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Don’t Forget to Winterize These Things When You Move in Frigid Weather

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Four Items You’ll Need to Prep for a Winter Move

Moving in the winter requires extra precautions for a few items. Follow these winterization tips to ensure your items arrive safely and in working order when you need to use them again.


Any appliance that was once connected to water has the potential of getting damaged when you’re moving in freezing temperatures. “Failure to winterize while transporting can result in costly repairs, and can potentially void your warranty,” says Chris Blanchette, franchise owner of Mr. Appliance, a Neighborly company in Merrimack Valley, New Hampshire. “As part of your pre-move checklist, homeowners should contact a reputable plumber to professionally winterize an appliance that has been connected to water. Properly winterizing an appliance requires special equipment and knowledge. It is not something an average homeowner can successfully complete,” says Blanchette.


You’ll never hear, “Play it again Sam,” if your woodwind or brass instrument goes from a warm house into a frigid moving truck. But, it’s not so much the extreme cold that could damage your instrument, it’s the abrupt change in temperatures. When the instrument goes from warm to frigid temps, condensation builds up, potentially causing cracks and swelling on wood instruments and keypads to dry out on woodwinds. If possible, pack them in your car but if you must use a moving truck, pack the instrument in its case and use packing paper for a snug fit. Place the case inside a sturdy cardboard box with packing paper or bubble wrap on all four sides. For large instruments like piano, you should consider these reasons for hiring an insured professional packer.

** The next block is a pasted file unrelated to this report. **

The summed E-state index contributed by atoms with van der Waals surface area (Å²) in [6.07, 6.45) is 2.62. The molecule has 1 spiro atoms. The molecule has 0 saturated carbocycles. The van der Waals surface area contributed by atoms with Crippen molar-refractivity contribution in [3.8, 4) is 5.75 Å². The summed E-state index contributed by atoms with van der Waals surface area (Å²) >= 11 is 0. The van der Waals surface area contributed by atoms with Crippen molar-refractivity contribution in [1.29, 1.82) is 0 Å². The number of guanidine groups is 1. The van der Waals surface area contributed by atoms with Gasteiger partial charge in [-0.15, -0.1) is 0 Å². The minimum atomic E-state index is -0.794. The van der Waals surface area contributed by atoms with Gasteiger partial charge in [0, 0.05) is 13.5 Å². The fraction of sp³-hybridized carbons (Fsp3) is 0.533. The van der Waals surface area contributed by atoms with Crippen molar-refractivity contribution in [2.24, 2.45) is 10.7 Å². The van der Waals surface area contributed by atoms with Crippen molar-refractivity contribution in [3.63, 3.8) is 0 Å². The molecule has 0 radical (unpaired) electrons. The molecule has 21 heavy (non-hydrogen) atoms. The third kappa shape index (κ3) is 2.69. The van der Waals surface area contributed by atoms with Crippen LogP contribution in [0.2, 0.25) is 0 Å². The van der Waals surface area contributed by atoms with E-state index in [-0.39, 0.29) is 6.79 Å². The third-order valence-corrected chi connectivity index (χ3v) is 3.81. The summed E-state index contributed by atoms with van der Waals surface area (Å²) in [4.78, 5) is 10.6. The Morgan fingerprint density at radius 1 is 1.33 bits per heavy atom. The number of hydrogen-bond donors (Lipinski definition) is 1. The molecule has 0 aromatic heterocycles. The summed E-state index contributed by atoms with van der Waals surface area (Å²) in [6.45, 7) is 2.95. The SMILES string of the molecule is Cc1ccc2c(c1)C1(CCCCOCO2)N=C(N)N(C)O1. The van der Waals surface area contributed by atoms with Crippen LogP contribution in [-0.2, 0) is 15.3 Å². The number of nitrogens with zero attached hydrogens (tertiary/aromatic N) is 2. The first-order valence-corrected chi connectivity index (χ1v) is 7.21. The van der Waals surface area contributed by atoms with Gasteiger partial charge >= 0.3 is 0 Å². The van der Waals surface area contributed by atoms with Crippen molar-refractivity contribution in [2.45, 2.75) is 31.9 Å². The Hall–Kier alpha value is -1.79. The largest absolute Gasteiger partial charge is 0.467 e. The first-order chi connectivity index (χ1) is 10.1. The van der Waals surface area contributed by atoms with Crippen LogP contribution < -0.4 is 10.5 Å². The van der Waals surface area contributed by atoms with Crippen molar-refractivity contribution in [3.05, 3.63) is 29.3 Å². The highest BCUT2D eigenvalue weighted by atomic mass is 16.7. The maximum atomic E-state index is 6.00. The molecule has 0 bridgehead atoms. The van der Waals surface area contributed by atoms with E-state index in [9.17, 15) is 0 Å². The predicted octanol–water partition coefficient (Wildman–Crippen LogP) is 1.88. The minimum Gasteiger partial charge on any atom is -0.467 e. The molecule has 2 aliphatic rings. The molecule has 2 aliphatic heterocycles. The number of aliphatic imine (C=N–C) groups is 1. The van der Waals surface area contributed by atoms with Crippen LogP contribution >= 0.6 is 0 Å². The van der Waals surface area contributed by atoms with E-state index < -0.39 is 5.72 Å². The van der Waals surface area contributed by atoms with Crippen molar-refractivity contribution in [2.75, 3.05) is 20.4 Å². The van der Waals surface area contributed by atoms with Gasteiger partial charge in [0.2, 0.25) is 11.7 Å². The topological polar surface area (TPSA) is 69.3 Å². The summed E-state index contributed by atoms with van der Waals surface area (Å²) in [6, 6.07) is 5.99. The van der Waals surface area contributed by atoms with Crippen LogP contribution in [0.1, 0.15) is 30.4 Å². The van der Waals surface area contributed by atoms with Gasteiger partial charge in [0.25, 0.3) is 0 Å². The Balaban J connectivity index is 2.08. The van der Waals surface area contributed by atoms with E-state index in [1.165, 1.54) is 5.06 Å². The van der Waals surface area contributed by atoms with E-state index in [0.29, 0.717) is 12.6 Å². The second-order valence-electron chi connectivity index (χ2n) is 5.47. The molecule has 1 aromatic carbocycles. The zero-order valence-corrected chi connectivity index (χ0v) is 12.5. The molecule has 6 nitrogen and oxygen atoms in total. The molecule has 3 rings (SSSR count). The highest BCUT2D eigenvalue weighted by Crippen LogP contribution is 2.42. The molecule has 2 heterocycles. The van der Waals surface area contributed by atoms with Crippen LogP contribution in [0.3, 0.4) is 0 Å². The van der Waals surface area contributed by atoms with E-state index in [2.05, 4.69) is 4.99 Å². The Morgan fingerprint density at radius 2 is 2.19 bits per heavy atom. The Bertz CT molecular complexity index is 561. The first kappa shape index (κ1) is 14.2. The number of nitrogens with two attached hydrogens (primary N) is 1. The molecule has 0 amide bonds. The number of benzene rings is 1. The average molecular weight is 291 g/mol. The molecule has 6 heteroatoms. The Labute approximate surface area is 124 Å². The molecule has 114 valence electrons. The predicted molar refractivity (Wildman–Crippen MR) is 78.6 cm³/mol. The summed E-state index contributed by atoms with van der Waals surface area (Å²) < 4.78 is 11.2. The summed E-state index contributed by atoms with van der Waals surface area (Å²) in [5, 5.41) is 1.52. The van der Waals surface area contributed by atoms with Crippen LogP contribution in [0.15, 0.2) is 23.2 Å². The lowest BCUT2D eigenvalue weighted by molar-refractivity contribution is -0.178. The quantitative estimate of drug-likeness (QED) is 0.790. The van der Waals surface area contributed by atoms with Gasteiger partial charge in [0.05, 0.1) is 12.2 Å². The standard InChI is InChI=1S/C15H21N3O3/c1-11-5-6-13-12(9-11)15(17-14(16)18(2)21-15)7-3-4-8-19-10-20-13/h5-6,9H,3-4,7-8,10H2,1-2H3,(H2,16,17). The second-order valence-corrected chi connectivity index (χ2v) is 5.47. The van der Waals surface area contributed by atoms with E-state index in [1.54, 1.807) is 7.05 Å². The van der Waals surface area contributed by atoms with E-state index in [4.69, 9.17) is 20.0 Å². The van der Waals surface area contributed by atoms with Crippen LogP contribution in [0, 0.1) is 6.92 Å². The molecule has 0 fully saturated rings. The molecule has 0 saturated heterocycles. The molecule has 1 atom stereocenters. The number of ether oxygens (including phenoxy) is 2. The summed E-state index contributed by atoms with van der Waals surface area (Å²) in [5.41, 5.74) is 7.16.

Like instruments, electronics can be damaged or completely fail as a result of as condensation when the temperature drops. Most likely, they will short circuit, or the internal components will be damaged. Pack electronics with anti-static packing popcorn or bubble wrap, and be sure to seal the box or tote. Also: if you don’t want your stuff to short-circuit and go haywire, don’t plug them in as soon as you unload them. Blanchette says it’s a good idea to let electronics and appliances acclimate to room temperature first. Again, the culprit is condensation—this time occurring from going form cold to hot temperatures in a short time.

Window AC Units

It’s always advisable to store your window air conditioning units for the winter. Doing so cuts down on cold drafts seeping in, and protects the unit from damaging elements, such as freezing rain and snow. But if your AC unit is still in the window, remove it and clean the vents and filter. Randy Smith, Franchise Consultant at Aire Serv, a Neighborly Company, offers tips to ensure your AC window unit is ready when the temps are scorching again. “When moving, window units should be removed, covered and placed in a dry and secure area for safekeeping. You may experience fluids leaking, so keep a towel underneath, to protect the other moving equipment,” advises Smith. Once you get to your new house, keep the unit in a sheltered and dry space. “If not properly stored, the freezing temperatures and the elements can result in damage to the body of the unit, the coils, and the fans. In worst-case scenarios, the damage can be so severe that repair is not even an option,” says Smith. If you’re doing a DIY move, here’s some handy tips for packing a moving truck.

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